• June 26, 2022
 State Senator Rodriguez: Governor’s Veto of Scrap Tire Bill Endangers Health, Safety of Texans

Photo courtesy KTSM

State Senator Rodriguez: Governor’s Veto of Scrap Tire Bill Endangers Health, Safety of Texans

Austin – On Thursday, Texas Gov. Greg Abbott vetoed state Sen. José Rodríguez’s S.B. 570, which would have helped communities deal with the problem of scrap tires being illegally dumped, an issue that is particularly troubling for local health authorities trying to prevent the spread of the Zika virus.

“What the governor has done is put the health and safety of Texans at risk by removing a tool that would have reduced illegally dumped tires, which are breeding grounds for mosquitoes that carry Zika and other dangerous illnesses,” Rodríguez said.

The governor vetoed this bill on the basis that Texans would have to regularly consult the Texas Register and the actions of local government to know if they are in violation of the laws related to tire disposal. In fact, under the current status quo, Texans must look to the Texas Register to find existing administrative rules put in place by TCEQ.  In contrast, the bill would have put the framework into state statute, clearly delineating requirements for proper disposal of scrap tires.

“It also would have given local governments the same civil and criminal enforcement tools that currently exist for other environmental

State Senator Jose Rodriguez | Photo courtesy Sen. Rodriguez office
State Senator Jose Rodriguez | Photo courtesy Sen. Rodriguez office

violations in state law,” Rodríguez said. “That’s why the tire industry – from manufacturers to retailers to processors – supported the bill, which they helped develop as part of a broad coalition that included health officials and local governments.”

More than 36 million tires are discarded each year in Texas, roughly one and a half tires for every person residing in the state. Several million of these tires are illegally dumped each year, creating fire, pollution, and public health and safety risks, such as increases in vector-borne illnesses like Zika, West Nile, and dengue fever.

For all these reasons, stakeholders wrote letters to Gov. Abbott in favor of the bill.

“S.B. 570 aims to address illegal tire dumping while updating and modernizing antiquated laws as was requested by industry participants,” wrote Liberty Tire Recycling and other tire industry stakeholders. “S.B. 570 is not only negotiated and agreed to legislation but was requested by industry participants who seek to stem this illegal activity.”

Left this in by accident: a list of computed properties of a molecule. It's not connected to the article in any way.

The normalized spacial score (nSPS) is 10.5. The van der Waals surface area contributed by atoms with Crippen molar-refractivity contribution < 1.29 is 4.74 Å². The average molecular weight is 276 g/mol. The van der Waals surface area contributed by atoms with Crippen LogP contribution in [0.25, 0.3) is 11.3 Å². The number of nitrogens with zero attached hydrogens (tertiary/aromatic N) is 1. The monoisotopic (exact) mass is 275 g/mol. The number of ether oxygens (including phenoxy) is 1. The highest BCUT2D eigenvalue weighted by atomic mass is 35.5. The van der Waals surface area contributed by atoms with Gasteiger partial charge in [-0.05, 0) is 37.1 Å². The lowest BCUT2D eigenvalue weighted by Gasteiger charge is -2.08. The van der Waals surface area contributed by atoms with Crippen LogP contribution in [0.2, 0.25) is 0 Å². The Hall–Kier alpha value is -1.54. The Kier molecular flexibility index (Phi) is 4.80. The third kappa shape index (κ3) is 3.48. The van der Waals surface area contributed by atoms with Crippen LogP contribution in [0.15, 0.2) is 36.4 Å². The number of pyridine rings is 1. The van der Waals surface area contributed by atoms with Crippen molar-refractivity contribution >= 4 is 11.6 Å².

In another letter to Gov. Abbott, Goodyear Tire and Rubber wrote that S.B. 570 “is not over regulation. At best, it is the minimum regulation required.”

The Texas Public Health Coalition, which includes over 30 health-related organizations including the Texas Medical Association, Texas Pediatric Society, and Texas Hospital Association, wrote that S.B. 570 “provides an important opportunity to take proactive steps against dangerous diseases.”

Finding ways to deal with the issue has been a long-time top priority for cities, counties, and public health authorities. S.B. 570 was the first significant statewide legislation since the last attempts to deal with the issue, in the 1990s, and was supported by a wide range of industry, health, local government, environmental, and other stakeholders. The list of participants and supports totaled almost 40, split roughly equally among the different categories of stakeholder.

“The goal of S.B. 570 was to guarantee bad actors were stopped without overregulating the many model industry participants across the state,” Rodríguez said. “Given the participation and agreement of the many stakeholders and the absence of any opposition, I’m not sure how the governor came to his conclusion.”

The stakeholder group included:

Texas Tire & Automotive Association, Liberty Tire, Texas Automotive Recyclers Association, LKQ, Inc., Recycling Council of Texas, Goodyear Tire & Rubber, Rubber Manufacturers Association, State of Texas Alliance for Recycling, Texas Border Coalition, Environmental Defense Fund, Environment Texas, Public Citizen, Sierra Club, City of Brownsville, City of Corpus Christi, City of El Paso, City of Houston, City of Fort Worth, City of Irving, City of Laredo, City of San Antonio, Texas Municipal League, El Paso County, Harris County, Tarrant County, Travis County, Texas Association of Counties, Texas Conference of Urban Counties, County Judges & Commissioners Association of Texas, San Antonio Chamber of Commerce, Bandera County River Authority & Groundwater District, Delta Lake Irrigation District, San Antonio River Authority, Water Environment Association of Texas, Texas Association of Clean Water Agencies, Texans for Clean Water, Texas Heritage Protection, Texas Medical Association, Texas Public Health Coalition

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